Main Content

Manchester-based Chevron Aircraft Maintenance has established a centre for aircraft engineering, maintenance and training at Glasgow Prestwick Airport.


The project has helped Chevron deliver a variety of services that it previously had to borrow airline facilities to complete.

Glasgow Prestwick Airport provides a large, custom space for Chevron’s increased line maintenance support operations that include:

  • An EASA 145 approved maintenance repair and overhaul (MRO) hangar facility
  • On-site engine, office and workshop facilities, as well as an EASA Part 147 approved training school
  • A freighter conversion programme for the BAE Systems Regional Aircraft
  • A state-of-the-art and environmentally-friendly aircraft and engine recycling facility for aircraft decommissioning
  • A commercial aircraft for care and maintenance programmes contributing to the training and further development of the airport’s talented workforce

Chevron will now join the many international investors who benefit from our competitive business environment, strong skills base and effective support network, which help make Scotland the top performing UK location for inward investment after London.

Paul Lewis, managing director of Scottish Development International

Why Prestwick?

Glasgow Prestwick Airport is an ideal location for Chevron because it’s already home to a cluster of key players in the aerospace industry including:

  • GE Caledonian
  • Spirit Aerosystems
  • UTC Aerospace Systems (formerly Goodrich)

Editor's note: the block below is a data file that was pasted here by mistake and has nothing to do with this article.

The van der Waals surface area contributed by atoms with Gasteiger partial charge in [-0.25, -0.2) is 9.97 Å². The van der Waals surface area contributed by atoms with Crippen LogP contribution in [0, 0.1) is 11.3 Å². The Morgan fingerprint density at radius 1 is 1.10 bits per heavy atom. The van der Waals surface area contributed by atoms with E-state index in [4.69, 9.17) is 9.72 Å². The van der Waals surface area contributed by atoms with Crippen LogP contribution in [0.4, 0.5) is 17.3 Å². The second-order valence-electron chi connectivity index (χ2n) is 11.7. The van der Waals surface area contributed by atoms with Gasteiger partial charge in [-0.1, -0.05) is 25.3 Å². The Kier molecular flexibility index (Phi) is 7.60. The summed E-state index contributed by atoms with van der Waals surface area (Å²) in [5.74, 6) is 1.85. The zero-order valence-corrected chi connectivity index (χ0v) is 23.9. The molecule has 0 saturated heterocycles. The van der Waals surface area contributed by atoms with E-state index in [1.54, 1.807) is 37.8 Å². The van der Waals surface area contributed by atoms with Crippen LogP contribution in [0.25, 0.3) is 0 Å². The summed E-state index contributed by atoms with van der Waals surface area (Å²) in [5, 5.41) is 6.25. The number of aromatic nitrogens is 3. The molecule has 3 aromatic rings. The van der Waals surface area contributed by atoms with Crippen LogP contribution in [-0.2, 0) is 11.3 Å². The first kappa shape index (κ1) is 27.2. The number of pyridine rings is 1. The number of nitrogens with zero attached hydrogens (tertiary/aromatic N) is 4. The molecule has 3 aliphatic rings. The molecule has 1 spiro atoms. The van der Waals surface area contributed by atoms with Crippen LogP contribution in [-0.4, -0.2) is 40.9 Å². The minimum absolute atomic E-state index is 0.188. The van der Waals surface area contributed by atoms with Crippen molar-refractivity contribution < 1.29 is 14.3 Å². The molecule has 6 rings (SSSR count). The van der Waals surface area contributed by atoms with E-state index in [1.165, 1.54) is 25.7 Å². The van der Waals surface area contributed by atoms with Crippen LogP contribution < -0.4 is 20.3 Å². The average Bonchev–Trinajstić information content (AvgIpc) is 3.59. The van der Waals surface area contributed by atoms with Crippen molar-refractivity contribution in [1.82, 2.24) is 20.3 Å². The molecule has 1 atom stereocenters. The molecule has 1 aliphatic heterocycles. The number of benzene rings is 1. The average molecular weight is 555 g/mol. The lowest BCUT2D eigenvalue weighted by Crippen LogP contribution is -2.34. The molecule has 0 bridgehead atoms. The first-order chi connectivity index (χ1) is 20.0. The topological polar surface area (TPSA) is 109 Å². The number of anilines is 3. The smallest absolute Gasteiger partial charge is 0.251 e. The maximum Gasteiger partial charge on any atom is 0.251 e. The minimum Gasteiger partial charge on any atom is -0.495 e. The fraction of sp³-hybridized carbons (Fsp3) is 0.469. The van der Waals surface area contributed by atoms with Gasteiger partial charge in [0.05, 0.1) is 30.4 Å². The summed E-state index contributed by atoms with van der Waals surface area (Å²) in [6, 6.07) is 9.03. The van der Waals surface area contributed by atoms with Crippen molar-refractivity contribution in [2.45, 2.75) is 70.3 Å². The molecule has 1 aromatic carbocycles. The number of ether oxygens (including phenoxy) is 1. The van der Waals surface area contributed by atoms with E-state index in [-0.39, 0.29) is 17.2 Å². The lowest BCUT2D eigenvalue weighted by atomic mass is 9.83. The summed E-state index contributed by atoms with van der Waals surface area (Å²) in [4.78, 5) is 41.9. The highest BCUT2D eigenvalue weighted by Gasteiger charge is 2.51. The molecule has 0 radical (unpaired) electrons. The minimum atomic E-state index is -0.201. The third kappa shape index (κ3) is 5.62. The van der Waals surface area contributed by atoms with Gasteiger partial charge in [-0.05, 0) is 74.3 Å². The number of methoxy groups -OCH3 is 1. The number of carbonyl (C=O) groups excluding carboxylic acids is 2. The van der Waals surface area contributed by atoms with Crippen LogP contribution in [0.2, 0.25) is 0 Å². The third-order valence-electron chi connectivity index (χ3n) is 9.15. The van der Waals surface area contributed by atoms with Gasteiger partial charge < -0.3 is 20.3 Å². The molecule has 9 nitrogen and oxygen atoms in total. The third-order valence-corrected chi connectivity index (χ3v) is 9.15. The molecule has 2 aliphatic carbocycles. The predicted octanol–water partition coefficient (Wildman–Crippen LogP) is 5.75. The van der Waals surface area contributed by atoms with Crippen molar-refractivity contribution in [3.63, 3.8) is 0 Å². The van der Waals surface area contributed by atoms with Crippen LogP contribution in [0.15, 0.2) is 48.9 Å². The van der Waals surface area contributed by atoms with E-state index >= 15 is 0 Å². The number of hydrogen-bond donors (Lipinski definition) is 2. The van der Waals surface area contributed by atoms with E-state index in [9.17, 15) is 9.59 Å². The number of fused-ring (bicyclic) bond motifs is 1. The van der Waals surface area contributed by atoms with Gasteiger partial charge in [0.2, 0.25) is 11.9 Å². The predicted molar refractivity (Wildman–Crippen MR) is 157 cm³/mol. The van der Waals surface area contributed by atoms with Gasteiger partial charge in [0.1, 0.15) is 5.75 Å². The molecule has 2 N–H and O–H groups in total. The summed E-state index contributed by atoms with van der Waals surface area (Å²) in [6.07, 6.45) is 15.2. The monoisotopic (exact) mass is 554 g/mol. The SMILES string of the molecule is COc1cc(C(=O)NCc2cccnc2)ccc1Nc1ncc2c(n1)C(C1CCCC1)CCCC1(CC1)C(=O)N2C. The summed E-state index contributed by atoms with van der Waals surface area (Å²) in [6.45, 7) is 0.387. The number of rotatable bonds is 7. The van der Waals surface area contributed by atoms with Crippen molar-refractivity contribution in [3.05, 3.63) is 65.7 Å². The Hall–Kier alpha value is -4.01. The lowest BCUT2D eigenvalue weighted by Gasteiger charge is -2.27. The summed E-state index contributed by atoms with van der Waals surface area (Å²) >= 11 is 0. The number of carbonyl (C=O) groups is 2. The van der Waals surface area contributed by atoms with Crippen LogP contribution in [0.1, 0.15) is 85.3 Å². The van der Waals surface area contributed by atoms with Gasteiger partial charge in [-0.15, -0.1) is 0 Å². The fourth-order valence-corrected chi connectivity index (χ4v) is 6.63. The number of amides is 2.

• BAE Systems
  • Ryanair
  • Woodward Aircraft Engineering Systems

At the airport the company will have access to a pool of highly skilled and qualified workers, as well as an established programme of training support provided by local universities and further education colleges. 

How we helped

Chevron’s investment in Scotland was supported by a Regional Selective Assistance (RSA) grant of £2 million from our main economic development agency, Scottish Enterprise.  

RSA awards provide funding for investment projects that will create or safeguard jobs in Scotland. Chevron's £8.5 million investment will lead to the creation of 82 new jobs in Scotland, including 67 highly specialised and skilled positions. The company expects to increase turnover from £9.6 million in 2016 to £19 million by 2021.

Paul Lewis, managing director of Scottish Development International, said: “Chevron will now join the many international investors who benefit from our competitive business environment, strong skills base and effective support network, which help make Scotland the top performing UK location for inward investment after London. We look forward to supporting Chevron’s ambitious growth plans and wish them every success.”

Find out about the aerospace sector in Scotland